Skin cancer is the most common form of cancer in our country, accounting for nearly half of all cancers in the U.S. and affecting more people than breast, colon, prostate and lung cancer combined. Melanoma is the most dangerous type of skin cancer and it is deadly unless caught in the early stages. Fortunately some of the other forms of skin cancer do not spread to other parts of the body, and all are responsive to early treatment.
Sun exposure is known to be the single, most important risk factor for developing skin cancer; however, trauma, infection and X-ray exposure can also increase risk. People diagnosed with skin cancer should take special precautions to protect themselves from the sun by using sun block every day, wearing sun-protective clothing and avoiding midday sun.
The two most common types of skin cancer are basal cell carcinoma and squamous cell carcinoma. Basal cell carcinomas grow slowly and, if left untreated, can become large and disfiguring. Only rarely does basal cell carcinoma spread throughout the body.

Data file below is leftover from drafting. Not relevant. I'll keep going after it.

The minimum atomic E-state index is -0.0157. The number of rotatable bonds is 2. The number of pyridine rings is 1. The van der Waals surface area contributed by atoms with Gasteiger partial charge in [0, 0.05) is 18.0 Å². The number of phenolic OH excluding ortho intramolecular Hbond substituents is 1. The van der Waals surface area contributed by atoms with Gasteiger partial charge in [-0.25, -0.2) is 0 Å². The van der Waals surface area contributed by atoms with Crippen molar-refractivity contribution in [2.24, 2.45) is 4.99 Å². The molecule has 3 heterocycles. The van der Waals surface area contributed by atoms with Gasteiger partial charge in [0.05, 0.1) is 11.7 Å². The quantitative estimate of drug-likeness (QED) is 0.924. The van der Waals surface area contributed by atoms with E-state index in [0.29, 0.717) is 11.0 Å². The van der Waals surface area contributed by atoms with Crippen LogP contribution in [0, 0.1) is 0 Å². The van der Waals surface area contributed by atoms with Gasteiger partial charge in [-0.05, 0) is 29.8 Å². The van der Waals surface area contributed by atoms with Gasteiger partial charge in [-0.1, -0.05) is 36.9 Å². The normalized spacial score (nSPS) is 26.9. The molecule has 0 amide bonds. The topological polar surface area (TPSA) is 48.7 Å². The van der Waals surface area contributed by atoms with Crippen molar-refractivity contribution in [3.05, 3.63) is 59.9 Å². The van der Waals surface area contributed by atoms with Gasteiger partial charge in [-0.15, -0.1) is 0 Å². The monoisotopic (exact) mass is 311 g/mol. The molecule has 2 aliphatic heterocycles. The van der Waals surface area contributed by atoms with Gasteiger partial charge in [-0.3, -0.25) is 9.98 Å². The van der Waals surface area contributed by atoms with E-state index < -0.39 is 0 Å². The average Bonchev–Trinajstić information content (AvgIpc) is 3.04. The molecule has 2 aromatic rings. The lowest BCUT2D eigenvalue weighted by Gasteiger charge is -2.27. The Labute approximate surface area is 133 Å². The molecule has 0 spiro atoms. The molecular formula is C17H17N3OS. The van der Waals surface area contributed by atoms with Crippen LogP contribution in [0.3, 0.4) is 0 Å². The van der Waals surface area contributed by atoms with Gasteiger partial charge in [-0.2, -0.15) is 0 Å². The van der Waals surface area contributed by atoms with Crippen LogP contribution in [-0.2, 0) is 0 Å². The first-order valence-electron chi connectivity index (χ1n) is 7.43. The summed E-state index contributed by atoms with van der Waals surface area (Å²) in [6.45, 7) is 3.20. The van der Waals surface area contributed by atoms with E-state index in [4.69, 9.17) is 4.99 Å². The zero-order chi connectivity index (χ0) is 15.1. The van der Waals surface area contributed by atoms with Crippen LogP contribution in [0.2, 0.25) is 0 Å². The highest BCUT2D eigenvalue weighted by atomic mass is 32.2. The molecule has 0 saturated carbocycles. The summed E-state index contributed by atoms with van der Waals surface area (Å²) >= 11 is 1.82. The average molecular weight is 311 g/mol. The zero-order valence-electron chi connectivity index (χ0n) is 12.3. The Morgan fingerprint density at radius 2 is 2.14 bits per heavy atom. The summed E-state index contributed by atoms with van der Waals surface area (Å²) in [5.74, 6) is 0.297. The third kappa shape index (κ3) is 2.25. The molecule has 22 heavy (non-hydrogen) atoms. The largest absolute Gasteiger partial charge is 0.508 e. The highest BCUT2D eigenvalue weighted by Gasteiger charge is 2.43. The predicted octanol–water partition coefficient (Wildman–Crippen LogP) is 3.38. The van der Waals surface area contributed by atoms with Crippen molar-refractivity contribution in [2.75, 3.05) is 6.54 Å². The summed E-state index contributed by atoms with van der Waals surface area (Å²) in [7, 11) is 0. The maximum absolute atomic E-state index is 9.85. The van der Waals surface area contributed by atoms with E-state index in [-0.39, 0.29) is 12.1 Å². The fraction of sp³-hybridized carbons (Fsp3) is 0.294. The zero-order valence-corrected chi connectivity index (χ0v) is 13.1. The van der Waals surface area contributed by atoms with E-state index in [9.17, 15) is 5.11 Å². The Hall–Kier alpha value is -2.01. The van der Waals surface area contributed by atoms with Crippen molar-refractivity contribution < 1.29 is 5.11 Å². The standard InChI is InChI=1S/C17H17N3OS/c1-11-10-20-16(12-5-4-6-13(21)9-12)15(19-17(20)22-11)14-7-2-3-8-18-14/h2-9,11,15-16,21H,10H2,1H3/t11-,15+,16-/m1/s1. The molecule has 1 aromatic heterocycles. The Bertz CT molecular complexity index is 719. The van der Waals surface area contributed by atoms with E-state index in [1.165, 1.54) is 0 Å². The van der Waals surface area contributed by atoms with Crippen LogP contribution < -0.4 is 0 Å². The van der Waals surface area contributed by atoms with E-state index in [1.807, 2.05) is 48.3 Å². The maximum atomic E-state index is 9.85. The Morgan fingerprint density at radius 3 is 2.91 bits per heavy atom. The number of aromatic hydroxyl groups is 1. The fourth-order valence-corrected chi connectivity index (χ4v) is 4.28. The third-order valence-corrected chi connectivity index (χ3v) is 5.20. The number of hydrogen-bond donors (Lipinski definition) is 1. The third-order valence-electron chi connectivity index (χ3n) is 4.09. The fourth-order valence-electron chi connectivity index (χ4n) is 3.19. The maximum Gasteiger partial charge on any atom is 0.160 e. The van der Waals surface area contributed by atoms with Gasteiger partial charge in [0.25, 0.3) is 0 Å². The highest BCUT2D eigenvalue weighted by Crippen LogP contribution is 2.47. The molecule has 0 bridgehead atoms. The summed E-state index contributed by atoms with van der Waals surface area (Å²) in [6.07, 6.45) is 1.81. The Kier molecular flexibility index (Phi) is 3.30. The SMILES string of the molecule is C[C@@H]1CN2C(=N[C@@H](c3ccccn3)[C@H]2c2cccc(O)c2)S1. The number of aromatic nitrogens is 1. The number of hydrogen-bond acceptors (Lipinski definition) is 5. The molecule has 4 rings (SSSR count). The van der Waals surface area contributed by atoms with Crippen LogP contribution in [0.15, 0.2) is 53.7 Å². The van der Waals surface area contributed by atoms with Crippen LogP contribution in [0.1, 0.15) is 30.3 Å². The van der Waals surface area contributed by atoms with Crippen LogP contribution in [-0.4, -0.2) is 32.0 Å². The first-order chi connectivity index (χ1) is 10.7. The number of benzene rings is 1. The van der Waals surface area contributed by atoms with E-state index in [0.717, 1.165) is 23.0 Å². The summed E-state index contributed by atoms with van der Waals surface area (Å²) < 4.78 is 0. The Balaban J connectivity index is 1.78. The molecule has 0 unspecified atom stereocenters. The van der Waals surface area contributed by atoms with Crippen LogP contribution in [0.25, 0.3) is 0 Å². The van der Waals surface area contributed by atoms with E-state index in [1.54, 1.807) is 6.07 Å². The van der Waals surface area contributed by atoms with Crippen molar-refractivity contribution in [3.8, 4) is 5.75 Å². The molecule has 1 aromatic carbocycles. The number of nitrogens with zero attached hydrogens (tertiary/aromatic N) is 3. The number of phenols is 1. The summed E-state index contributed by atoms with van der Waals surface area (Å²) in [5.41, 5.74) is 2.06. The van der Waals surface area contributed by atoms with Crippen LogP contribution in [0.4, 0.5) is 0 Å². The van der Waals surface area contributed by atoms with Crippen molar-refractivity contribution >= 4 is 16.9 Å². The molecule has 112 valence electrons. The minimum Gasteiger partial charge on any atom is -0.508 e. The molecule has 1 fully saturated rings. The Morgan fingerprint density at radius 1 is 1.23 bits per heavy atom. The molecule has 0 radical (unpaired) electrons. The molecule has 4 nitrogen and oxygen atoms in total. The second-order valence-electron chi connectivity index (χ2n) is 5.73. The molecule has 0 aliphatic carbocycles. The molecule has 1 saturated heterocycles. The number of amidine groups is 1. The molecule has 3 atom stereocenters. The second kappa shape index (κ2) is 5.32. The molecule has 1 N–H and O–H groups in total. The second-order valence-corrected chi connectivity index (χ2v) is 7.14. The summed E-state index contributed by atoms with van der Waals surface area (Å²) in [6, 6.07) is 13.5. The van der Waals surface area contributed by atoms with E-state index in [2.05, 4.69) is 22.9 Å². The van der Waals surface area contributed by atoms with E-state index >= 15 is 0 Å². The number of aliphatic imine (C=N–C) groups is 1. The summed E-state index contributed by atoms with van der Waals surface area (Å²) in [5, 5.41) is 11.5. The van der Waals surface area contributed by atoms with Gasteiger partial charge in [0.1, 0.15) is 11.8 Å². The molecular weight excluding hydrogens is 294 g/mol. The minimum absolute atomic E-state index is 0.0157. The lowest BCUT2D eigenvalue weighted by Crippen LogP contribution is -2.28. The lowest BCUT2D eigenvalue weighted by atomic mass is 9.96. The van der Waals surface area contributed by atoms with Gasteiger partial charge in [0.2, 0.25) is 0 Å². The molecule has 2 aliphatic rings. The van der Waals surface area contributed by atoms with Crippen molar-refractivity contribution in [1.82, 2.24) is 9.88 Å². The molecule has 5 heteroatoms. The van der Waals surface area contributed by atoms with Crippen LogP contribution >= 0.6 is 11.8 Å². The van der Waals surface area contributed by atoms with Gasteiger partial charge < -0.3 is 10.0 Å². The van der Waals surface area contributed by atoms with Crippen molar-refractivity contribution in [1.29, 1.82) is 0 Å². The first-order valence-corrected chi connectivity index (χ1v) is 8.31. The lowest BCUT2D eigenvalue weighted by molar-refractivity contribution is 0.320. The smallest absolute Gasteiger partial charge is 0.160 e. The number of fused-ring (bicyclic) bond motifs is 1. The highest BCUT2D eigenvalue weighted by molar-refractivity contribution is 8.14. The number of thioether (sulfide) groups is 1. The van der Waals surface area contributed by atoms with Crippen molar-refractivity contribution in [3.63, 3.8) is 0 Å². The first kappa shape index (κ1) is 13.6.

Squamous cell carcinomas are more aggressive and have the potential to spread to other areas of the body. Melanoma, the most dangerous skin cancer, can begin as a small mole or discoloration that can be virtually anywhere on your body, including your eyes (though this is rare). It can be cured if caught early so annual skin exams by a dermatologist are recommended.
Use the "ABCDE" to evaluate whether you should have a dermatologist examine any spots on your skin:
- Asymmetry: One half of the abnormal area is different from the other half.
- Borders: The edges of the growth are irregular.
- Color: Color changes from one area to another, with shades of tan, brown, or black, and sometimes white, red, or blue. A mixture of colors may appear within one sore.
- Diameter: The spot is usually (but not always) larger than 6 mm in diameter -- about the size of a pencil eraser.
- Evolution: The mole keeps changing appearance.